My daughter and I are participating in a Yoga Detox Retreat on Zoom this week. This may sound odd given my one-handedness and hip replacement limitations. I have not actually done a yoga practice for more than 4 years. However, I am doing what I can with modification. It is also reassuring that I am in the privacy of my home so no one is watching me – except the teacher on the computer screen – and I am not creating a distraction for anyone else in the class. In addition to re-engaging in a yoga practice, the “detox” requirement for this retreat is that I get to decide what I need/want to detoxify from my life for these next 7 days. I did not choose wine, refind sugar or white flour. That may, in fact, have been easier. Instead, I have chosen to curb my year-long voracious appetite for taking in information and to spend time in reflection.
For the last year, I have been earnestly engaged in educating myself about the realities of unconscious bias, the nature of cultural racialization and the realities of American History that I do not recall learning in school. I have read books; listened to podcasts; participated in book studies, workshops and seminars; taken the IDI (Intercultural Development Inventory); volunteered on a Diversity, Equity and Inclusion committee; and had a few meaningful – and some difficult – conversations. Almost all of this has taken place virtually, of course. We have been experiencing a pandemic, after all! News about Covid-19 and politics have not been off the year-long table of information gathering either – so they are part of the detox intention, too.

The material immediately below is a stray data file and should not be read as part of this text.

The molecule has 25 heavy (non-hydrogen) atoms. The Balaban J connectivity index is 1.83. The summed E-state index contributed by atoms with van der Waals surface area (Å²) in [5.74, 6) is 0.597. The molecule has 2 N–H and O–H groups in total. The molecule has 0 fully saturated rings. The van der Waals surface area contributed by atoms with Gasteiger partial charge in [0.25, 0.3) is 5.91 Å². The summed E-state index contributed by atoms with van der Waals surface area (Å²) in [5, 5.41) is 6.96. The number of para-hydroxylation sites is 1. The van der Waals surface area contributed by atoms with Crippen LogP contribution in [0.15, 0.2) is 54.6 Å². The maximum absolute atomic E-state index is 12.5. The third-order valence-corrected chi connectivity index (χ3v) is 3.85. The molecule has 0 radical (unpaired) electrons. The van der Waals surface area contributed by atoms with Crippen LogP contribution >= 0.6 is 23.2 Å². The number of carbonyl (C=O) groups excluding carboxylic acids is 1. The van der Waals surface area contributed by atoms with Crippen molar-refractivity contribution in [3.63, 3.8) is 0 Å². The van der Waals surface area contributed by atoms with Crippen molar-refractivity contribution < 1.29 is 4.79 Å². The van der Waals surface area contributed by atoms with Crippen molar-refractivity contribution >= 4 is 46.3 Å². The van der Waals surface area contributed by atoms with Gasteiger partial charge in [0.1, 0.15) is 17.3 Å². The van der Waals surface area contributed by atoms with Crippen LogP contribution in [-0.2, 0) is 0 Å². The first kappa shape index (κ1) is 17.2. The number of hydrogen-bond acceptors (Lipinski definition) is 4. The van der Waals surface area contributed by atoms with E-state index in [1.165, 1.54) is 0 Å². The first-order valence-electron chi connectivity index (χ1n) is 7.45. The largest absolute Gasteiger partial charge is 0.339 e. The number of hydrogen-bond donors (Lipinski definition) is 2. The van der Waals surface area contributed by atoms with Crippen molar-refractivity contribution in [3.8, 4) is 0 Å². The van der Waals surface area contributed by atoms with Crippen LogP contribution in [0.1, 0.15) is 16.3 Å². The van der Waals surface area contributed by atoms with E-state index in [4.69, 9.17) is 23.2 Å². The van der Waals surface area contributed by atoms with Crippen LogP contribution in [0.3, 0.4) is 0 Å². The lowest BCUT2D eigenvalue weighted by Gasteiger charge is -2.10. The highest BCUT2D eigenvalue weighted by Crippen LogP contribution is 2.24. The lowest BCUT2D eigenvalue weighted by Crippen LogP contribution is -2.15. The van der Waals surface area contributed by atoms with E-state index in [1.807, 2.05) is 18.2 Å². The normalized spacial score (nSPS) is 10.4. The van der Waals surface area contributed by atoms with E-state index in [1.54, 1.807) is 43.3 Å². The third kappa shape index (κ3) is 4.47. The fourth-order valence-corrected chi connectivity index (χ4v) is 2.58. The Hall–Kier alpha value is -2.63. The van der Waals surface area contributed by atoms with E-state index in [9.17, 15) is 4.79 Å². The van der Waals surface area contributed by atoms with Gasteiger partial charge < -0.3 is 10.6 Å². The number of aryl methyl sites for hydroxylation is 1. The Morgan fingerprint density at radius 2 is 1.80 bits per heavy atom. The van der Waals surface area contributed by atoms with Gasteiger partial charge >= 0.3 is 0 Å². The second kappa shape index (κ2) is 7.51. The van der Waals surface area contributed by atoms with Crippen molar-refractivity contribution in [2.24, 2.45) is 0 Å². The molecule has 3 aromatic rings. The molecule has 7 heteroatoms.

So what is happening in my Yoga Detox Retreat? I am spending 3 hours each day in practice – 2 hours each morning and 1 hour each evening. In between, I am reflecting on what I have actually absorbed from my information gathering, replenishing my energy free of the need to be “up-to-date”. Upon reflection, I hope to find my way to use what I have learned to make a difference.
Here is another quote from Steven Charleston: Our lives are entrusted to us for a purpose. It is not always an easy or glamorous job, but it is the vital work of restoration, reconciliation and renewal that must be done…
What next? I do not know – but here is another quote for you:
I think it’s much more interesting to live not knowing than to have answers which might be wrong. ~ Richard P. Feynman.
Be well. Live in the present moment.